See the full Heritage Foundation report here.

Thursday, July 19, 2007

Government Spending Transparency

Taxpayer Group Applauds Hawaii's Passage of Spending Transparency Bill

"Enactment of a bill last Thursday opening up Hawaii's state government spending to public scrutiny puts Hawaii in an elite group of states pioneering the "Google Government" movement, according to the 362,000-member National Taxpayers Union (NTU). Hawaii joins Kansas, Minnesota, Oklahoma, and Texas as the first states to open their books up to taxpayers online, with the passage of House Bill 122. "

Story continues here.

Wednesday, July 18, 2007

Prioritizing Education Spending

The following editorial from the Indianapolis Star examines the need to prioritize spending so that classroom instruction comes first, and capital improvement comes second. Too often the priorities are the reversed.

There are two clear lessons to learn from the possible delay in capital improvements for Indianapolis Public Schools.

One is that all school systems need to make certain that what's being spent on bricks and mortar translates into an improved education for students. That's the responsible thing to do in a climate of runaway property taxes.

Read the rest here.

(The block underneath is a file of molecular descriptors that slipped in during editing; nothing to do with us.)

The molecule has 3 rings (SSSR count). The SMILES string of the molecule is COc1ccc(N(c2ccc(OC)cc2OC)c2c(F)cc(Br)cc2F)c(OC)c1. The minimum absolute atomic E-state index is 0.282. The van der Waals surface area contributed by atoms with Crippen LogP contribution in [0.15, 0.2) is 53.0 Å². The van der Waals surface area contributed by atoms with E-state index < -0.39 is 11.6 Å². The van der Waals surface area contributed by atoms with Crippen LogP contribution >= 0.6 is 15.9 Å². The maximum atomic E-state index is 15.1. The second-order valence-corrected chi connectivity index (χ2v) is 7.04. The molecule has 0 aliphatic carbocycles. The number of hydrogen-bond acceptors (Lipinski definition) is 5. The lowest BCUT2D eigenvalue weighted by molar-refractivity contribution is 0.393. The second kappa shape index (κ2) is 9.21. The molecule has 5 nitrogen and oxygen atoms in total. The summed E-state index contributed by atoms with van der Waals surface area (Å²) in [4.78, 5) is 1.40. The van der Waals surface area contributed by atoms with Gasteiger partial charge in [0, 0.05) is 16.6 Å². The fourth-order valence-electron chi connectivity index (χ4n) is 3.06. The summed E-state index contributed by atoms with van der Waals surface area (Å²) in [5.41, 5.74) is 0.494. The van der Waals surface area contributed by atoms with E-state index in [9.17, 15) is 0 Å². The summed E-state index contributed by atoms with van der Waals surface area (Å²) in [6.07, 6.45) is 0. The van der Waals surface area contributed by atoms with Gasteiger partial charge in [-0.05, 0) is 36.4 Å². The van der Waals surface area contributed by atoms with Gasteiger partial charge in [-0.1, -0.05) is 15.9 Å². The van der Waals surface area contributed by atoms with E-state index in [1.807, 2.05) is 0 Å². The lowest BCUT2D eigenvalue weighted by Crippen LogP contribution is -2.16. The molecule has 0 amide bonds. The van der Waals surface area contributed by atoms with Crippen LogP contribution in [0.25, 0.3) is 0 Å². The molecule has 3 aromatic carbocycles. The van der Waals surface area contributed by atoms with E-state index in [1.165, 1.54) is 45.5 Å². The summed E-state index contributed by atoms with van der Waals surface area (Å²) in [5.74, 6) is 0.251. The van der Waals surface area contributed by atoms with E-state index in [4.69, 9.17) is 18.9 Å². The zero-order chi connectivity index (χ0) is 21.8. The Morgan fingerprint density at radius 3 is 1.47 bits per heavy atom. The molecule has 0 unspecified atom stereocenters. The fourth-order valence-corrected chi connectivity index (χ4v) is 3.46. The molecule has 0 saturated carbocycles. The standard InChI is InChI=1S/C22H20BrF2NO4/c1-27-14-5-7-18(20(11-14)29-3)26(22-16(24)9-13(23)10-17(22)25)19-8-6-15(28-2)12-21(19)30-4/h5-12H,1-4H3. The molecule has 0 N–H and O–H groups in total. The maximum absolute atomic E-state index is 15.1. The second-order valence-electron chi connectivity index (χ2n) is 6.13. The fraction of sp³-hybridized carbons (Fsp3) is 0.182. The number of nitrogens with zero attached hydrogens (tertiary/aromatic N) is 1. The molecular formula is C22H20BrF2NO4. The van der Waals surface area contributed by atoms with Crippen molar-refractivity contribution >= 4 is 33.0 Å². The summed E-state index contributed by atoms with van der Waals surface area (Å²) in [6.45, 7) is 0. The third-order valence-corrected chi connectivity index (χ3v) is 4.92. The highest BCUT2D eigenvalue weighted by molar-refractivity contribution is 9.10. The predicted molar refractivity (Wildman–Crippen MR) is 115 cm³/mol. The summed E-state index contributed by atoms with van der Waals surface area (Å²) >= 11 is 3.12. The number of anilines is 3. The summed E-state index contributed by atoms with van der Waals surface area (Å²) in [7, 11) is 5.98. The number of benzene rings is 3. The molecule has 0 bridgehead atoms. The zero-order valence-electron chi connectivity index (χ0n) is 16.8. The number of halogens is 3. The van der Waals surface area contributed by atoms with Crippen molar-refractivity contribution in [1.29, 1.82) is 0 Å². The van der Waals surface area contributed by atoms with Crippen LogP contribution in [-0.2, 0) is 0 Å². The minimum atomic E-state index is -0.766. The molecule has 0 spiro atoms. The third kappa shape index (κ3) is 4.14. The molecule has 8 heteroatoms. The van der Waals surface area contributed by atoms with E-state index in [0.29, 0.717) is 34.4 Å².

Economic Growth Expected to Slow...Government Growth Must Also

The annual "Virginia Economic Forecast" published by the Thomas Jefferson Institute for Public Policy points to a slowing economy nationally as well as here in Virginia.

This follows a pretty robust economic expansion over the past few years which could not be maintained. No recession is forecast, just slower growth.

This annual economic forecast is researched and written by the state's most respected group of economic analysts at Chmura Economics and Analytics. Past reports have been very accurate over the eight years that this forecast has been published. It is available online at

The cooling of the housing industry is the main cause for the slowing economy, and will remain so over the next year. The biggest question mark on the horizon, other than increased hostilities in the Middle East, is the volatility of oil prices.